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InfoQ Homepage Presentations Nonconformist Resilience: DB-backed Job Queues

Nonconformist Resilience: DB-backed Job Queues



John Mileham presents how they use, deploy, and even love Delayed::Job (a database-backed job queue) at Betterment for its transactional enqueue semantics, safe retry with exponential backoff, and its storage model, which lends itself to simple but powerful SLA-based monitoring and alerting. DJ enables engineers to pour their creativity into their features and get resilience by default.


John Mileham is VP of Architecture at Betterment. After a decade building industry-defining products like Berklee Online, he decided to switch to FinTech where he could build industry-defining products that must also protect people's life savings and most sensitive personal information, first at ImpulseSave, and now Betterment.

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Recorded at:

Sep 12, 2017

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Community comments

  • Queues & Pub/Sub sucks, long live distributed logs

    by Егор Синькевич,

    Your message is awaiting moderation. Thank you for participating in the discussion.


    In the beginning you highlighting problems related to the "transactionability" in the "traditional" queues or pub/sub messaging architectures. The problems are solved in the relatively new concept of the distributed log that is successfully replaces both queues and pub/sub. In the distributed log architecture the consumer, when requesting messages, provides "offset" of the latest processed message, and so, consumer saves "offset" together, in the same transaction with changes made during message processing results. That is very elegant, cheap, and does not require distributed transactions while let's you to use specialized systems that provides messaging functionality. Have a look on mainly Apache Kafka and new player Apache Pulsar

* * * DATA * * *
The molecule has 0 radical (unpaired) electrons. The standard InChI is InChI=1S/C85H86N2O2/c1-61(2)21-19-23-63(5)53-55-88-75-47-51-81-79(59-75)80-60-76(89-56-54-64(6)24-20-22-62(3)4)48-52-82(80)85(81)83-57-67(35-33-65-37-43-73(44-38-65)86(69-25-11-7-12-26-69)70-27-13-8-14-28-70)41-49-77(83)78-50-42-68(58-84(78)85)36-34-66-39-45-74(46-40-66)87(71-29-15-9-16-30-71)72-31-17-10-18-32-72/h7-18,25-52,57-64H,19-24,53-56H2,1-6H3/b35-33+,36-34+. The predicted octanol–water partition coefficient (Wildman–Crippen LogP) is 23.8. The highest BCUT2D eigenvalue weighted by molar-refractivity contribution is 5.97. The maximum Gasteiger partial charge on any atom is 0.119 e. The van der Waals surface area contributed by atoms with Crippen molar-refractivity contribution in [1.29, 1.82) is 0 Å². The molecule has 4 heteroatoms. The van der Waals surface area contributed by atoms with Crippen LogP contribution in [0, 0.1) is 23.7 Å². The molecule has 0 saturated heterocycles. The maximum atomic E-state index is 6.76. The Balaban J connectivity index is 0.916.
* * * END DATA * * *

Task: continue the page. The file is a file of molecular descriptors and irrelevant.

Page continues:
• Re: Queues & Pub/Sub sucks, long live distributed logs

    by John Mileham,

    Your message is awaiting moderation. Thank you for participating in the discussion.

    Hi Egor,

    I'm familiar. Distributed logs are awesome. They can operate at high throughput, achieve reliable, in-order delivery of messages, and scale out laterally across topics. But for the purposes of the talk, they have the same problem as any other message bus that lives outside your app's primary database.

    To be clear: safe, orderly consumption of messages from a distributed log is not the problem. We agree that's a great story. The problem is at insertion time, and is only relevant if you are using a transactional database as your primary datastore.

    Enqueuing a message if-and-only-if the related database transaction commits is the problem. The talk covers this early on with an example app that must send an email confirmation after signup.

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